enjoy.


In certain locations,that probably holds true,however, because masonry materials during that era were very regional ,(due to shipping constraints) the usage was based on availability.


In the Chicago area,finding a building from that era backed up with tile is like looking for a hen's tooth. In the heyday,there were 27 separate plants producing a combined 200,000,000 common brick per year (last one closed in 1981). The brick were plentiful and relatively cheap and they were used by the millions.


I offered that example to Fundi for it seems that is the same method he employs.
 

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Chicago area? 685 million/year
two plants alone in Iowa puke out ~100 million/year together, 3 automated lines.

didn't Chicago building codes and insurance writers required Brick and Brick walls, Just as now, Regulations slow adoption of new tech, more so in High Pop high government areas as Cook County.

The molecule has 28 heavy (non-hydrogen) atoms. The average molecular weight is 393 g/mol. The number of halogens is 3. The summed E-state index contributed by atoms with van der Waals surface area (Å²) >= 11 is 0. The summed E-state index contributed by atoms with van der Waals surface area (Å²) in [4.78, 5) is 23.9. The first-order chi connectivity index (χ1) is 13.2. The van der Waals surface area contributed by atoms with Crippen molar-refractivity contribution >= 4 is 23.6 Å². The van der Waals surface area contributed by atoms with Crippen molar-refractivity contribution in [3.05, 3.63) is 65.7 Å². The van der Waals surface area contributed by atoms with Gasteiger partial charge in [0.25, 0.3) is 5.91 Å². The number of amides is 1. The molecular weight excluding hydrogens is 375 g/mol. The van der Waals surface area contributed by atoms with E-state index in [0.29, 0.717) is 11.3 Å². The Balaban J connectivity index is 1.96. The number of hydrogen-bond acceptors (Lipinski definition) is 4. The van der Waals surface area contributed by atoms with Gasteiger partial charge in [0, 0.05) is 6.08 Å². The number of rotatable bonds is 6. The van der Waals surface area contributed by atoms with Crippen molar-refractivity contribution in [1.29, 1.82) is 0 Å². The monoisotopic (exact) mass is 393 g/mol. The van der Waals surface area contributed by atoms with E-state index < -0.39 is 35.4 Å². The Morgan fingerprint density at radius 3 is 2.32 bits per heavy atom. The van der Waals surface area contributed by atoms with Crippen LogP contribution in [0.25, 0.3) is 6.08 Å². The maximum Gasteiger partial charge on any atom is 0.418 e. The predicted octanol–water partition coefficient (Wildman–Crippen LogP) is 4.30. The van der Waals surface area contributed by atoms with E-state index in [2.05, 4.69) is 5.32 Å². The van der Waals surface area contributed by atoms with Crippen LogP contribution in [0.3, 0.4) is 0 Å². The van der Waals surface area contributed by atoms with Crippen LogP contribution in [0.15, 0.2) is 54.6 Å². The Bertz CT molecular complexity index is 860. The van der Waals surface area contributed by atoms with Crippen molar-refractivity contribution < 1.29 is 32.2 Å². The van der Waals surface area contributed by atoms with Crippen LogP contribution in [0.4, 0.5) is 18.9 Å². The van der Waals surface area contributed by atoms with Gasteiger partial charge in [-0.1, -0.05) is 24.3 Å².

And of course solid walls for heavy/tall structures or at party walls heated on both sides...

I thought I'd seen the Brick production (2013) was at 50% of its peak # some where.

Tile were/are tough to lay watertight basement walls out of, I'd plaster anything I'd lay below grade & waterproof it
 

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With a clay brick wall and lime or clay mortar, how bad is a cement plaster on the inside wall? Is breathability on one side enough?
Depends on your climate to some extent.
It's a damp one where I live, so it's best to let the walls breathe from both sides.
 

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Chicago area? 685 million/year
two plants alone in Iowa puke out ~100 million/year together, 3 automated lines.



Yes,this is now,we were talking back in early 1900,s,big difference. Back then it took a very large work force,much hand labor,brick fired in scove kilns,not tunnel.


Talk about a backwards situation,back in the day plants had a hard time keeping up with demand. Now,the capacities are huge and the volume of brick consumed is almost exactly half of what they were in the 1950,s. The scary aspect,all this has taken place while the U.S. population has more than doubled !